disbelieved or rejected, as contradictory to the evidence of the senses.-What a complicated tissue of conjectures and assumptions! It is, indeed, very difficult to conceive by what miracle Moses could have enjoyed that extraordinary privilege which this theory claims for him; it is beyond the capability of man to inquire how Moses could actually, standing on some elevation above our planet, have seen, "in a great airdrawn panorama," the creation of light, of the firmament, of the sun and the stars, of the earth itself, with its successive strata and its numberless tenants; and in what manner he knew how many thousand years each "tableau" comprised: such ideas lie so entirely beyond the intellect and experience of man, and are so utterly destitute of every, the faintest and remotest, Biblical foundation, that we should reproach ourselves with levity if we attempted to enter fully into these subjects. Those who think this remark too decided, may read the pages in which that imaginary vision is described; they will scarcely believe that they are on the sober ground of science; they will think themselves floating in the aerial spheres of fiction: they see themselves at once introduced into an untroden recess of the Midian desert; here they behold Moses; a great and terrible darkness falls upon the prophet; he sees the Divine spirit moving on the waters; he hears the words: "In the beginning God created the heavens and the earth"; unreckoned ages pass on; he hears again the creative voice: "Let there be light"; myriads of heavy, sunless days elapse; the dim light sinks beneath the undefined horizon; it again brightens; Moses sees that the lower stratum of the heavens, occupied in the previous vision by seething steam, is clear and transparent, and only in an upper region do the clouds appear. Darkness descends for a third time upon the seer; but again the light rises, and there is no longer an unbroken expanse of sea. "The white surf breaks, at the distant horizon, on an insulated reef, formed, mayhap, by the Silurian or Old Red coral zoophytes ages before, during the bygone yesterday." And in this manner, the author, though with a rare charm of fascinating eloquence, carries out the visions of the six days. Do such soaring flights of fiction demand refutation? They lie beyond the pale both of science and of criticism, in a sphere where reason willingly resigns the sceptre to fancy. And yet it is of this "panorama of creation” that the author contends, with a strange assurance: "I know not a single scientific truth that militates against even the minutest or least prominent of its details": though he admits, in another place, that "the Scriptures have never yet revealed a single scientific truth";2 and describes those who defend the plain, literal, and exclusively correct acceptation of the text, as men who labour to “pledge revelation to an astronomy as false as that of the Buddhist, Hindu, or Old Teuton." The few arguments which are scantily interspersed in these poetical descriptions, vanish before the slightest examination. The Bible contains notions and miracles far more incomprehensible to the human intellect than the systems of Copernicus, Kepler, and Newton, or the discoveries of geologists; and yet it did not hesitate to proclaim them, because it believed them to be true.-A prophetic vision which reveals past events is without example or analogy in the whole range of the Biblical records. Wherever the Scriptures intend to describe visions, they are careful to introduce them in a manner that they are clearly distinguishable as such, and can never be confounded with plain history. The prophecies of Ezekiel offer so numerous instances of such visions, that it suffices simply to refer to that part of the Old Testament. The concession which has been made, that, in the lapse of time, the prophetic framework of the narrative may have been lost or forgotten, shows the extreme weakness of the whole theory. How could the plants of the third "period" have grown and prospered, if the sun obtained his power on the earth in the fourth only? And to what extravagant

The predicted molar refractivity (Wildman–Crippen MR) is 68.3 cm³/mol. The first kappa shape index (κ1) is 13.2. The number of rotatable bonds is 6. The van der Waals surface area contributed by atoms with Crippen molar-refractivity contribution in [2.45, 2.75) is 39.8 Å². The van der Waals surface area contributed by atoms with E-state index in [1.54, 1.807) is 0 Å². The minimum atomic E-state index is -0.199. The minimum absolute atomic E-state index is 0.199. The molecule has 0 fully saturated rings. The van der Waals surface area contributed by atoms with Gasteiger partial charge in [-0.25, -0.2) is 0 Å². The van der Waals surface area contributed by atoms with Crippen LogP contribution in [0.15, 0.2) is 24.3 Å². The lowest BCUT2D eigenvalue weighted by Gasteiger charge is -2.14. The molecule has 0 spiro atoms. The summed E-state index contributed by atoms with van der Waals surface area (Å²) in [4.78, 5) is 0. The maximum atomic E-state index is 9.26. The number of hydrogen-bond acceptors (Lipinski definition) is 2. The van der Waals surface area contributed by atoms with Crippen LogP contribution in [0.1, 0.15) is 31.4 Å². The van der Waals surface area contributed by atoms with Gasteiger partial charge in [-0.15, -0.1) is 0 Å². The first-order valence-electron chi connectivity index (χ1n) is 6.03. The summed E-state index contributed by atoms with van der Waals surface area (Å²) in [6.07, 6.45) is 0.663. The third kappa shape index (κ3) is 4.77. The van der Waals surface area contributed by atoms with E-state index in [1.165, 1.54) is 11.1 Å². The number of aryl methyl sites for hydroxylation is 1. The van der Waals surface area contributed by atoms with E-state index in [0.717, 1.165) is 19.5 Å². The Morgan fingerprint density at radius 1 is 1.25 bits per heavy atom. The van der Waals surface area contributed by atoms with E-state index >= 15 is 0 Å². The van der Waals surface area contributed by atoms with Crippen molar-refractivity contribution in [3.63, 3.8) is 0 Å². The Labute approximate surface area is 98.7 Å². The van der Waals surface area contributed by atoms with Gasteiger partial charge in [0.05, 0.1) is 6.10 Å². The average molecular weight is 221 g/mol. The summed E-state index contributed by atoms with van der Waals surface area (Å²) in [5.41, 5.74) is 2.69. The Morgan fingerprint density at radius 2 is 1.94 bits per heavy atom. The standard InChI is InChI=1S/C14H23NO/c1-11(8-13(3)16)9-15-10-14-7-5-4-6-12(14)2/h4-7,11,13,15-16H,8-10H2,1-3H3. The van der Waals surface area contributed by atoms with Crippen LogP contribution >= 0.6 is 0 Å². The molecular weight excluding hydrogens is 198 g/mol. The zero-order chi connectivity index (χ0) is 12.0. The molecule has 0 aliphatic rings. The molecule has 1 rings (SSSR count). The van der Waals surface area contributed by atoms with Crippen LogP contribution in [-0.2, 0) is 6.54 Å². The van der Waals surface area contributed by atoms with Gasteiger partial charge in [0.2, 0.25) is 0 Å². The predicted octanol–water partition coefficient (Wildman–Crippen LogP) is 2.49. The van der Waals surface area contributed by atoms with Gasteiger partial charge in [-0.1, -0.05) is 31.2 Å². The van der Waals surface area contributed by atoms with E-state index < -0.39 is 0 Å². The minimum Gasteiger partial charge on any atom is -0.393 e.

Hugh Miller, loc. cit., pp. 135-152,159-169, 187-191.
conclusions will, at last, that objectionable mode
interpretation lead? The Biblical records are written in the ordinary style of human composition, for they were intended for the perusal and study of man. This ancient and orthodox principle must remain our supreme rule and guide. Wherever we swerve from it we are hopelessly tossed on the endless waves of unprofitable and often dangerous speculation; we sow the seeds of interminable dissensions; and we contribute to make that book, which was designed to unite mankind, the badge of separation and animosity. By a simple and judicious system of interpretation, in which calm common sense presides, we might hope to see the infinite variety of sects diminished, and to promote the reign of love and concord.
The first chapter of Genesis is, therefore, not a "creative picture," but a creative history; it presents not a series of" prophetic visions or tableaux," but of acts and events; it is neither "mythic poetry," nor "a hieroglyph," nor an "apologue"; but, what it has always struck every plain and unprejudiced reader to be, a simple prose narrative, though sometimes rising to the boundaries of the majestic and the sublime.